There is a great deal of research on the psychology and sociology of persons disposed to commit hate crimes. Less scholarly attention has been paid to the victims. What is it like to have been the victim of a hate crime? In this paper I explore the harms incurred to individuals in their capacities as epistemic agents—in their abilities to marshal their epistemic resources healthfully—in the aftermath of a hate crime.
Hate crimes have the power to undermine epistemic agency through the distortion of the images that other people have of victims, and sometimes of the images that victims have of themselves. This paper explores the literature in psychology on intropunitive coping mechanisms (internalized self-loathing) and explores the relationship between our epistemic lives, our epistemic agency, and how we value ourselves and others. I argue that a significant part of healing from hate crimes is distinctively epistemic in two ways: victims of hate crimes describe a deep desire to understand both what motivated their assault (i.e., the specific animating beliefs of the perpetrator) and how the perpetrator came to have those beliefs. Understanding what is dysfunctional about the epistemic health of perpetrators can help to restore victims in their capacities as epistemic agents in two ways: first, in forming true beliefs about their experiences and their human value. And second, in the way that their own beliefs, now properly formed, may also be determinative of the beliefs of others about them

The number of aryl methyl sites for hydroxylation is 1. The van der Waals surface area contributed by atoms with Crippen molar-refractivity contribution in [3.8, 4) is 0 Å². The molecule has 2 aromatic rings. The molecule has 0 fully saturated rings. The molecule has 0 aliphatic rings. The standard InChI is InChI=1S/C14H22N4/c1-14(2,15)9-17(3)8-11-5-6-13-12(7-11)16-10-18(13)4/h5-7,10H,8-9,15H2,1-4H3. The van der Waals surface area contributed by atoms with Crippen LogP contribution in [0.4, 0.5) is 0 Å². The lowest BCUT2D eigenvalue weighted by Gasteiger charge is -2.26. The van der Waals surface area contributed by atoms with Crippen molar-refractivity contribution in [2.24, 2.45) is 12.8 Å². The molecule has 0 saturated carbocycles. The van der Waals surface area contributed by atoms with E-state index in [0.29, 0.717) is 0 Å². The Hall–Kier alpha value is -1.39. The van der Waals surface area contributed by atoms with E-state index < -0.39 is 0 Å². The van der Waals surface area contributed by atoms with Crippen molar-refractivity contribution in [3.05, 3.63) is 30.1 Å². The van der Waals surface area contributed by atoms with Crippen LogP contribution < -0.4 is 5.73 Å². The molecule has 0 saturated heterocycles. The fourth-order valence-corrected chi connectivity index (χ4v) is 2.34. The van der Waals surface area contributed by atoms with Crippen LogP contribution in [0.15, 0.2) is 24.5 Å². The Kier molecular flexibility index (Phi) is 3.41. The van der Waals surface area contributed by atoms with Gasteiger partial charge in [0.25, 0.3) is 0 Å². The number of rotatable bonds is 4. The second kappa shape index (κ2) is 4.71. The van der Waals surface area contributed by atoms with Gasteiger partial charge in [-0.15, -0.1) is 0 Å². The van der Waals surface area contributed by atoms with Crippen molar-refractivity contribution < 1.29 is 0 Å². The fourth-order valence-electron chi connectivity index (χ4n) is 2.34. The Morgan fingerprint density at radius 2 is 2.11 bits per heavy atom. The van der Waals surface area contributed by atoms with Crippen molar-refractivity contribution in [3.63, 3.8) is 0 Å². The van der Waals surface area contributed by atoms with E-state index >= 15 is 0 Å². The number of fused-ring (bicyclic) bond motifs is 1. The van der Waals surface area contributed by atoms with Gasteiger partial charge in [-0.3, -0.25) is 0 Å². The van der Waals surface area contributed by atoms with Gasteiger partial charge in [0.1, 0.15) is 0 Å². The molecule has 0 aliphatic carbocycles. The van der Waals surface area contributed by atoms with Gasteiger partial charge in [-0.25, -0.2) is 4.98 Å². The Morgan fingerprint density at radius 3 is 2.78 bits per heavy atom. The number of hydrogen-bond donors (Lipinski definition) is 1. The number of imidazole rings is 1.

The “Adultification” of Children of Colour
Psychologists have found that boys and girls of colour are often judged to be older than they in fact are. A 2018 report from the Government Accountability Office reports that children of colour are disproportionately disciplined, and disciplined more harshly, in American public schools. This project explores the epistemic relationship between these empirical results. I argue that the error of regarding children of colour as grown or adult animates normative assessments of children of colour as being more morally responsible, as “knowing better”, and as thus worthier of punishment than white children. Along the way I explore social practices which further entrench these “adultifying” judgments of children of colour, such as placing criminally accused boys of colour in line-ups alongside adult men, arguing that these practices are fundamentally epistemically distorting.